There is a large river running through the middle of the city that is fed by snow melt from the Rocky Mountains, which means there is plenty of water flowing down it right now. By my calculations, the Bow River alone is running about 250 litres per resident per hour currently. The problem is with the pipes, not the water itself.
posted by ssg at 8:32 AM on June 8 [21 favorites]


The problem is with the pipes, not the water itself.

Fucking Bowser.
posted by Abehammerb Lincoln at 11:05 AM on June 8 [2 favorites]


This is the kind of thing that underscores my annoyance with occasional handwringing about water shortage stories. Potable water just doesn't happen. It has to be made in one way or another. At some point, governments/communities/societies have to decide how they want to continue existing, and what they are willing to do to make sure it does. If indeed they do.
posted by 2N2222 at 11:18 AM on June 8 [3 favorites]


We have something similar in NZ; Wellington has crumbling water infrastructure due to decades of under-investment. As a result, we had various levels of water rationing the last couple of summers and people were advised to get external tanks for rain-water collection. The issue was not with water supply, but that so much of it was leaking out of pipes on its way to house-holds.
posted by phigmov at 11:42 AM on June 8 [1 favorite]


This bumps up against some worrying trends, which aren't specific to Calgary exactly but are certainly present:
  • A small, but unfortunately very motivated and organized, cohort lost their fucking minds at COVID restrictions and have been wallowing in rage ever since.
  • A recent push by city counsel for broad zoning reform to reduce the pressures of the housing shortage has similarly riled up property owners over the last few months. Acrimonious public counsel meetings, threats of lawsuit and recall votes, endless letters to the editor and emotionally heightened and hyperbolic language in public discussion.
  • An attempt by the city, possibly misguided, to reduce waste by requiring reusable bags for shopping and instituting a fee for food takeout bags and utensils met with so much pushback that it was rescinded.
All this adds up to a segment of the population that is getting actively hostile towards any collective action that involves personal inconvenience. If you're being asked to not powerwash your F150 so that there's still pressure at the hydrants if your neighbor's house catches on fire and your first impulse is to do it twice as often, there's the possibility of some unfortunate outcomes.
posted by figurant at 11:42 AM on June 8 [15 favorites]


Yeah, even though we live next to a frickin’ tropical rain forest, where > 100 inches/year of rain is not unusual, it is also not at all unusual for our municipal water taps to run dry, usually due to issues with pumping and filtration equipment. So almost every property owner has to invest in a private cistern and water pump. So much waste and needless duplicated effort. But due to our colonial status, the problem of funding infrastructure improvements is basically impossible to solve collectively in any long term way at present.
posted by mubba at 11:46 AM on June 8 [3 favorites]


There is a large river running through the middle of the city that is fed by snow melt from the Rocky Mountains, which means there is plenty of water flowing down it right now.

yeah, last time I was in Calgary (over thirty years ago), it was pretty much exactly this time of year and the big issue then was possible flooding (the Bow and Elbow rivers). As I recall, water levels peaked just short of what would have been officially disastrous.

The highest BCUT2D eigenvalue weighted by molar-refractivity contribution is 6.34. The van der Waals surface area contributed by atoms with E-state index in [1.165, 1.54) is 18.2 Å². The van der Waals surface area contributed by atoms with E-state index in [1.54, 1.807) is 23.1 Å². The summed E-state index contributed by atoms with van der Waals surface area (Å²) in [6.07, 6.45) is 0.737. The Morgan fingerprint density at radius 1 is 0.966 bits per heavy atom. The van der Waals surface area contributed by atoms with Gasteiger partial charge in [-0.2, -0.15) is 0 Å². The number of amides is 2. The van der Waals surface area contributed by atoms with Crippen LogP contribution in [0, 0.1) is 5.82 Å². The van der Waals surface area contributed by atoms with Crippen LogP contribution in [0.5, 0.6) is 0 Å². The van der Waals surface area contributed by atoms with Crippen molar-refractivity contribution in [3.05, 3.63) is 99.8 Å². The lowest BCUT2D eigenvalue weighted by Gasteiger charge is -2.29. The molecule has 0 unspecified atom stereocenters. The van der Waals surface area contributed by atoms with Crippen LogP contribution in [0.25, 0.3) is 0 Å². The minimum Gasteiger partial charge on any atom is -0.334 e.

posted by philip-random at 12:05 PM on June 8


It like the amount of snow we get and how fast it melts is variable year to year and getting more so every year; for some reason. /hamburger

This particular crisis isn't directly related to climate change but it is exasperated by the anti reality attitudes expressed by the anti tax, anti vax, anti public services (except one more lane bro), anti community so flagrantly represented by the racist Konvoy et. al.

Calgary is spawling it's way to crisis (suburbs do not pay their own way) and a big chunk of the electorate is actively working against any mitigation efforts and making rabid efforts to avoid being taxed to pay for infrastructure.

This quote
"What I can tell you is that this piece of infrastructure was identified for maintenance work earlier this year, and that work took place in April. And that's a good news story that our water teams are very well aware of how to maintain our infrastructure."
uses some pretty precise language. The teams are well aware yet a massive failure occurred sure sounds like the teams were prevented in some manner of doing the task to the best if their abilities. And I won't be shocked in the least if memos appear where someone on those teams said "If you don't do X, Y, Z a massive failure is going to occur" and X, Y, and Z weren't done because of money and here we are.
posted by Mitheral at 12:40 PM on June 8 [4 favorites]


I came in here to comment because I'm not sure the thread has heard from someone living in Calgary, and it's been my home for over 40 years.

Calgary has two major rivers, the Bow and the Elbow, both fed from the Rockies, and was founded at their confluence. The area has been in danger of desertification for decades. We experience catastrophic floods in late spring when the meltwater from the Rockies turns the lovely rivers into raging torrents, and drought the rest of the year, including during winter snow season.

The current crisis is that somewhere along an 11km stretch of the water pipeline there has been catastrophic damage. The damage has been located; targeted repairs are underway which include pumping the remaining water out of the pipes to effect repairs, reflowing the water, and then flushing the pipes free from debris. A couple of years ago repairs were being made along this same stretch and some people had the foresight to order and stockpile "spare parts", extra sections of huge, specially constructed conduit.